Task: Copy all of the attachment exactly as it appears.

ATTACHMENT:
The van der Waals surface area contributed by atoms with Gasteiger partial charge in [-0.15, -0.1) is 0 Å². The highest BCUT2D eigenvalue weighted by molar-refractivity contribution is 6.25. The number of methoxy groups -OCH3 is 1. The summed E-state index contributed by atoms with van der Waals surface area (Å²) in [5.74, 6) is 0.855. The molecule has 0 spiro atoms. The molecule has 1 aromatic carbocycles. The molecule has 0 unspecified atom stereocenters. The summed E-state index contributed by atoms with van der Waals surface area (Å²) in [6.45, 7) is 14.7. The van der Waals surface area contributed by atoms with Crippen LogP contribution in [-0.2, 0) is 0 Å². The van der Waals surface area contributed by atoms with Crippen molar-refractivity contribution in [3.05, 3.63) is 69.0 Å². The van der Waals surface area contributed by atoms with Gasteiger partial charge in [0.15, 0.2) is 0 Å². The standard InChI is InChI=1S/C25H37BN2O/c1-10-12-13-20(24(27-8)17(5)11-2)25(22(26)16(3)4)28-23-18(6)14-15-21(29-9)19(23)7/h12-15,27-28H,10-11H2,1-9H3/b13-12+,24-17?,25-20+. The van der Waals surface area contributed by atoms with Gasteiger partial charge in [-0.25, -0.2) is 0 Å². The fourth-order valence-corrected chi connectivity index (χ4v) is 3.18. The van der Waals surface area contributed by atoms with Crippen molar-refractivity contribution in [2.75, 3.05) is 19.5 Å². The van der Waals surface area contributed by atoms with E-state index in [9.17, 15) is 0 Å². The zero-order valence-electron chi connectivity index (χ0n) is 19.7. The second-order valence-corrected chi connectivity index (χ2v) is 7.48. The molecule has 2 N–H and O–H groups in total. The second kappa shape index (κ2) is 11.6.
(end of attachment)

The van der Waals surface area contributed by atoms with Gasteiger partial charge in [-0.15, -0.1) is 0 Å². The highest BCUT2D eigenvalue weighted by molar-refractivity contribution is 6.25. The number of methoxy groups -OCH3 is 1. The summed E-state index contributed by atoms with van der Waals surface area (Å²) in [5.74, 6) is 0.855. The molecule has 0 spiro atoms. The molecule has 1 aromatic carbocycles. The molecule has 0 unspecified atom stereocenters. The summed E-state index contributed by atoms with van der Waals surface area (Å²) in [6.45, 7) is 14.7. The van der Waals surface area contributed by atoms with Crippen LogP contribution in [-0.2, 0) is 0 Å². The van der Waals surface area contributed by atoms with Crippen molar-refractivity contribution in [3.05, 3.63) is 69.0 Å². The van der Waals surface area contributed by atoms with Gasteiger partial charge in [0.15, 0.2) is 0 Å². The standard InChI is InChI=1S/C25H37BN2O/c1-10-12-13-20(24(27-8)17(5)11-2)25(22(26)16(3)4)28-23-18(6)14-15-21(29-9)19(23)7/h12-15,27-28H,10-11H2,1-9H3/b13-12+,24-17?,25-20+. The van der Waals surface area contributed by atoms with Gasteiger partial charge in [-0.25, -0.2) is 0 Å². The fourth-order valence-corrected chi connectivity index (χ4v) is 3.18. The van der Waals surface area contributed by atoms with Crippen molar-refractivity contribution in [2.75, 3.05) is 19.5 Å². The van der Waals surface area contributed by atoms with E-state index in [9.17, 15) is 0 Å². The zero-order valence-electron chi connectivity index (χ0n) is 19.7. The second-order valence-corrected chi connectivity index (χ2v) is 7.48. The molecule has 2 N–H and O–H groups in total. The second kappa shape index (κ2) is 11.6.